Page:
III. Comodo (Scherzando) [Comfortable (Scherzo)]

"What the Animals in the Forest Tell Me"

This animal-kingdom scherzo is a quirky affair. Based on the melody of an earlier song he had written to a text about the cuckoo and the nightingale, the movement paints a sonic picture of the amoral code of the lawless jungle. 

 

Heterogeneity of animal existence seems to be the focus here, since any one instrument rarely gets a chance to carry a tune interrupted for more than a few measures. There is a dogged freneticism to the movement, anxiously scurrying from branch to branch like a squirrel focused on nothing but its own survival. 

 

Amidst the hurly burly, a distant voice emerges. This is the nostalgic hunting call of the post-horn, physically separated from the rest of the orchestra. At last, mankind has arrived on the scene. The animals are entranced for a timeless moment as the commotion ceases to a halt. Compared to the existential crisis that will follow in the next movement, the humanity of the post-horn is noble, grand, perhaps even idealized. 

 

However, after being stunned for what felt like an eternal few minutes, the animals snap out of it, and resume their frantic activity of running in the messy fight for survival. A core tension at the heart of the movement seems to be the struggle for survival as dictated by the hierarchical exigencies of the food chain—for predators to survive, prey must die. At least until the universal solace of the final movement, we can never coexist in harmony while we are slaves to our own will to survive. Diversity of life is an inherently violent enterprise. 

 

Before we hear from the perspective of humanity here, we experience it first from the simultaneously awed and frightened creatures of the forest. Following the scherzo form, we return to the scurrying of the animals, before landing on the call of the post-horn once more.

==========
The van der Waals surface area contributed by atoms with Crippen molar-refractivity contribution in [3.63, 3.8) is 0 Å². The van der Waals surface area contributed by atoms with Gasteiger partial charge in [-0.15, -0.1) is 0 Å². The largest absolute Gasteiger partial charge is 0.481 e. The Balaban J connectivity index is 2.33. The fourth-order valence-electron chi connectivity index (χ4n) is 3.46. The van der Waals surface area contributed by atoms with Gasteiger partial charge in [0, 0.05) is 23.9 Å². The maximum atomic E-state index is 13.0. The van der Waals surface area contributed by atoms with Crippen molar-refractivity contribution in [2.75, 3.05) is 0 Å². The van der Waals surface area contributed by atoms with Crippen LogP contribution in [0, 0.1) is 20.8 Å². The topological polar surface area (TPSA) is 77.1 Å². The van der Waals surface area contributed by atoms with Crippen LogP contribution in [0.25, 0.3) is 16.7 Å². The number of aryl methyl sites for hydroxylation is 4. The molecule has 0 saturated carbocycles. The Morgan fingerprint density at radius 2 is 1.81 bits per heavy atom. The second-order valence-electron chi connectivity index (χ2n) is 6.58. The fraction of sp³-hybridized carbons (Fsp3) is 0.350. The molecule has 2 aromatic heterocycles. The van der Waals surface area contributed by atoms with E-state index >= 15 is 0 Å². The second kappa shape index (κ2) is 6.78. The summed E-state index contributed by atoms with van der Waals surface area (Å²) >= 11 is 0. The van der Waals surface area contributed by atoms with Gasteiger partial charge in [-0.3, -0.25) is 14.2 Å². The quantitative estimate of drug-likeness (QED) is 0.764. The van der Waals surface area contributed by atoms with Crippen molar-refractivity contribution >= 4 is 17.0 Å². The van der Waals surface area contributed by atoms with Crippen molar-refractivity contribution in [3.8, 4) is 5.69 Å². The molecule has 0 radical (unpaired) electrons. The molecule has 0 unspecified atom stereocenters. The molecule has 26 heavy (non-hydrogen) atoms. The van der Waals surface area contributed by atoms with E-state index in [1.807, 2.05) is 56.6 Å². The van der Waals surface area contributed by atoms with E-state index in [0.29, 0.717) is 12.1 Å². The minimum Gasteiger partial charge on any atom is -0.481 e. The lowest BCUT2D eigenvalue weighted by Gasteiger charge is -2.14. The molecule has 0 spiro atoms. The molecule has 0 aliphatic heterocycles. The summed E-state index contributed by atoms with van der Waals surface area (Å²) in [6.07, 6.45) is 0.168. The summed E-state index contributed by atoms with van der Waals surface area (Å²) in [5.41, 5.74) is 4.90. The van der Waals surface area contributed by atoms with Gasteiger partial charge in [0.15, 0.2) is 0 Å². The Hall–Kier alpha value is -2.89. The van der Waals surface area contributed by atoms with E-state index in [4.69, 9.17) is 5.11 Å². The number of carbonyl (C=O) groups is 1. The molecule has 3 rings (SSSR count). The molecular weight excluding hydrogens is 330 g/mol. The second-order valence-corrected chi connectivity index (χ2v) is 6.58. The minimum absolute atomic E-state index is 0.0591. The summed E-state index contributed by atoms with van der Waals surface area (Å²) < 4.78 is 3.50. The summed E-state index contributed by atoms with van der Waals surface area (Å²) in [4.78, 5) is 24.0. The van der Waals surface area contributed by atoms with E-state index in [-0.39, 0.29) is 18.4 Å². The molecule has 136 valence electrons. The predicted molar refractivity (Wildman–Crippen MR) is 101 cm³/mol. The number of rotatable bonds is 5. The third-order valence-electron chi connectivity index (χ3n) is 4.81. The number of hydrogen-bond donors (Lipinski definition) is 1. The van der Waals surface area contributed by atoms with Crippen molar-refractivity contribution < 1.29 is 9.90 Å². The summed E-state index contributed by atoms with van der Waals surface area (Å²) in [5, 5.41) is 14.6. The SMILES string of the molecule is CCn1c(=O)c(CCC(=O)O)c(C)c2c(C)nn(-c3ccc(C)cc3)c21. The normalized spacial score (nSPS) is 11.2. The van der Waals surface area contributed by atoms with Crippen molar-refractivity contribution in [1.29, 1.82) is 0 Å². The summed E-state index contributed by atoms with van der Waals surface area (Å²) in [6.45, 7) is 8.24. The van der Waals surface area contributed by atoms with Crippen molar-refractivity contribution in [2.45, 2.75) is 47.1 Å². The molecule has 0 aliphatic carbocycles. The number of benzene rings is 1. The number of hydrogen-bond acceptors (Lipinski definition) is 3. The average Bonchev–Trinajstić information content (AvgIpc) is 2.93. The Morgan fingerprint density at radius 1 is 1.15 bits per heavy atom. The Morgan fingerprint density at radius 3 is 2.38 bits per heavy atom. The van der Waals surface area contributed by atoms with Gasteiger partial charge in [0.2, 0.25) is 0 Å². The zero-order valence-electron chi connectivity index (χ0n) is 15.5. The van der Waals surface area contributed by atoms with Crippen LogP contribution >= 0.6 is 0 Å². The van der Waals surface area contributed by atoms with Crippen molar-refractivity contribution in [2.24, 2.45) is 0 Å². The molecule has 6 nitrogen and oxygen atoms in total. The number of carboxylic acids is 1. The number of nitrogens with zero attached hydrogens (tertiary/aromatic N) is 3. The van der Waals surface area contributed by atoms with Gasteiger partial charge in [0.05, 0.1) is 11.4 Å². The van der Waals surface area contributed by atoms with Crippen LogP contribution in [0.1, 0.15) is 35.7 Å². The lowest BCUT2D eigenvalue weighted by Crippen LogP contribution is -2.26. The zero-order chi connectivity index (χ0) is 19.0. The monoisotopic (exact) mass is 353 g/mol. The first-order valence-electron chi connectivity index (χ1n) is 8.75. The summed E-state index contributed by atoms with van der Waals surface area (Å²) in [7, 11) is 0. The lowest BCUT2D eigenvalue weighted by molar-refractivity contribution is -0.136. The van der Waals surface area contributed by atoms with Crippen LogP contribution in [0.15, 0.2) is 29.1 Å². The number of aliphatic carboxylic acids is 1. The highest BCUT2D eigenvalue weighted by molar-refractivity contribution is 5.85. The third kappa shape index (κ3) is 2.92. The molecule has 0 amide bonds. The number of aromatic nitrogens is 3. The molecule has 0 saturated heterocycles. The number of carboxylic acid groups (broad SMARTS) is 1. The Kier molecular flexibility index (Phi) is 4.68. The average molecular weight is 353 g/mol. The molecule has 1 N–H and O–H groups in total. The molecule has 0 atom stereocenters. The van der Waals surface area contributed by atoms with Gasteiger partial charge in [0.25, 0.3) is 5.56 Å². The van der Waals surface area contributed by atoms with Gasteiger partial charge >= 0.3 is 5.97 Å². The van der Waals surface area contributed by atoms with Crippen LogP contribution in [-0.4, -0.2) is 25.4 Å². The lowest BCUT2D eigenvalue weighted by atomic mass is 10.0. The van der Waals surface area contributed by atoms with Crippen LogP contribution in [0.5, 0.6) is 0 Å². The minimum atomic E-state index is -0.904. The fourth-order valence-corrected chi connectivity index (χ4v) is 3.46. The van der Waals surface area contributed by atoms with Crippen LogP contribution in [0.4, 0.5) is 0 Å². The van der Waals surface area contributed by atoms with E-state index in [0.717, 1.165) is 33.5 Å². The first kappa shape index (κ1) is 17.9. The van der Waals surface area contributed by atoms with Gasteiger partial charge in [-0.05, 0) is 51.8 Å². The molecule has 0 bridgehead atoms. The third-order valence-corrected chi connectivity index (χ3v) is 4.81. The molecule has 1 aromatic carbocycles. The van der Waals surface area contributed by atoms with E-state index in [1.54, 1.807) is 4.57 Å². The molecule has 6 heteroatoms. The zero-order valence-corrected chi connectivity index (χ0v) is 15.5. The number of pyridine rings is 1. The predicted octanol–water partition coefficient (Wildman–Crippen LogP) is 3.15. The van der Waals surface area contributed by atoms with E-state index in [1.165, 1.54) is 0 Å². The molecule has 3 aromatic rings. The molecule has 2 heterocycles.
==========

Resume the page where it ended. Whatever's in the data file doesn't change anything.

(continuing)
The movement ends in an earth-shaking breakthrough, an explosion of energy and a turning point in the symphony. From the maddeningly instinctual activity of the animal kingdom emerges a new force to be reckoned with: human consciousness. 

 

IV. Sehr langsam—Misterioso (Very slowly, mysteriously) 

"What Man Tells Me"

 

The fourth movement begins the second half of the symphony: whereas the first three movements had no knowledge of human consciousness, the fourth is steeped in it. 

 

The oscillating tones from the symphony’s first measures are cast as an undulating undertow for the midnight crisis of the soul. The deep harp and low strings throb with restless anguish—until they renounce the striving of the will, we will never find rest. Even at the movement’s end, the tectonic oscillation never ceases, it merely is absorbed back into the background; on this earth, there is no release for humankind. 

 

The music is some of Mahler’s sparsest. The textures are pared down to the intimacy of chamber music—clearly the bombastic brass of the first movement have no place in this late-night journal entry. The plucked harmonics of the suffocating strings puncture the sublime wash of the dulcet horns. A lone oboe cries plaintively into the night. Piquant harmonies punctuate the tapestry of our flawed consciousness. 

 

In his setting of the “Midnight Song” from Frederich Nietzsche’s Thus Spake Zarathustra, an alto voice reaches out to warn and comfort us. She tells us of the depth of existence, the chasm of pain associated with yearning, but the even deeper joy to be had in eternal love. For now, however, there is no solace. That can only take place far away from our earthly confines. 

 

V. Lustig im Tempo und keck im Ausdruck (Cheerful in tempo and cheeky in expression) 

"What the Angels Tell Me"